from another spring, a subterraneous water course, which may still be traced to the head of the pool, and was formerly the reservoir ol ihe mill on the north side of Pigeon-house Croft.
The Pigeon-house, though clearly another monument of monkish wealth and luxury, was probably one of the last of their labours, and had not been erected many years before the dissolution of the Priory. It was built in the form of a cross, and still discovers much ingenuity and labour in the construction of the pigeon-holes, which are all of hewn chalk stone. These holes were numbered considerably above 8000. The flight of pigeons which such a dove-house must have contained impoverished the land. To the husbandman they were as sacred as the divinity they typify : conscious of security, they anticipated the sickle from field to field.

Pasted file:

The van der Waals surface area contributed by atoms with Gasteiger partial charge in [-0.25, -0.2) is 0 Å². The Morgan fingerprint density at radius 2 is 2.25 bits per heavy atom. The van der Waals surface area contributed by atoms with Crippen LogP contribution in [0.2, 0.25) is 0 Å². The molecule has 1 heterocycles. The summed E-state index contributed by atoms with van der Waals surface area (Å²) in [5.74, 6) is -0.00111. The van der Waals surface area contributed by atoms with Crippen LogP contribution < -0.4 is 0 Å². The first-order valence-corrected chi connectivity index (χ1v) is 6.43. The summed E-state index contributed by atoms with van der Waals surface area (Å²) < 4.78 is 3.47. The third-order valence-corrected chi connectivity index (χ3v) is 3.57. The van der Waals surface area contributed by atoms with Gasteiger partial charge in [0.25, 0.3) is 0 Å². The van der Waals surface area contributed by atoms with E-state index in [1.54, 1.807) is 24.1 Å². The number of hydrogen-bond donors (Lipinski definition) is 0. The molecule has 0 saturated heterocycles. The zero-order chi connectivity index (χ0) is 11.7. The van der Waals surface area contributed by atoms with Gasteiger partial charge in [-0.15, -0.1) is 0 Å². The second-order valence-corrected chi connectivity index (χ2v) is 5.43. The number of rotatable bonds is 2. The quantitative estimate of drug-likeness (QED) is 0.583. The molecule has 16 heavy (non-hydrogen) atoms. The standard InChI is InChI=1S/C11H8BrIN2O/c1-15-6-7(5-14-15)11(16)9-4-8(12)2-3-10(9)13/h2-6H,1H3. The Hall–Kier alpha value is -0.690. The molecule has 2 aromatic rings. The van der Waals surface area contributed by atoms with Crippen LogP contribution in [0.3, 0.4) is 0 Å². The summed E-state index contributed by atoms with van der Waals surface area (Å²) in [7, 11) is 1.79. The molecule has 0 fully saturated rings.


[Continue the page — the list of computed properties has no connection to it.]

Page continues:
These dove-cotes were formerly more numerous, and of much greater extent than at the present time, inasmuch as they were the means of affording fresh food to the owners and occupiers of the land at a period when the gun and chase were the only means of providing it, irrespective of this source, for use in the winter months, as it was the custom to slaughter animals intended for winter consumption in October; and on the occasion of farms being let, to stipulate conditions as to the number of birds to be sent to the owners from the respective dove-cotes on them. This no doubt was a heavy tax in those days to the tillers of the soil. Dove-cotes were frequently placed in the vicinity of each other,—an instance in this neighbourhood may be adduced: on a farm occupied by Messrs John and Eichard Brown, adjacent to Patcham Church (Lord Abergavenny being the owner), may be seen one of these dove-cotes, which has existed for centuries, the holes of which are of hewn chalk stone; and another similar in character formerly existed not far from this, and near the site on which is erected the new Vicarage, occupied by the Rev. John Allen, the Vicar. There are instances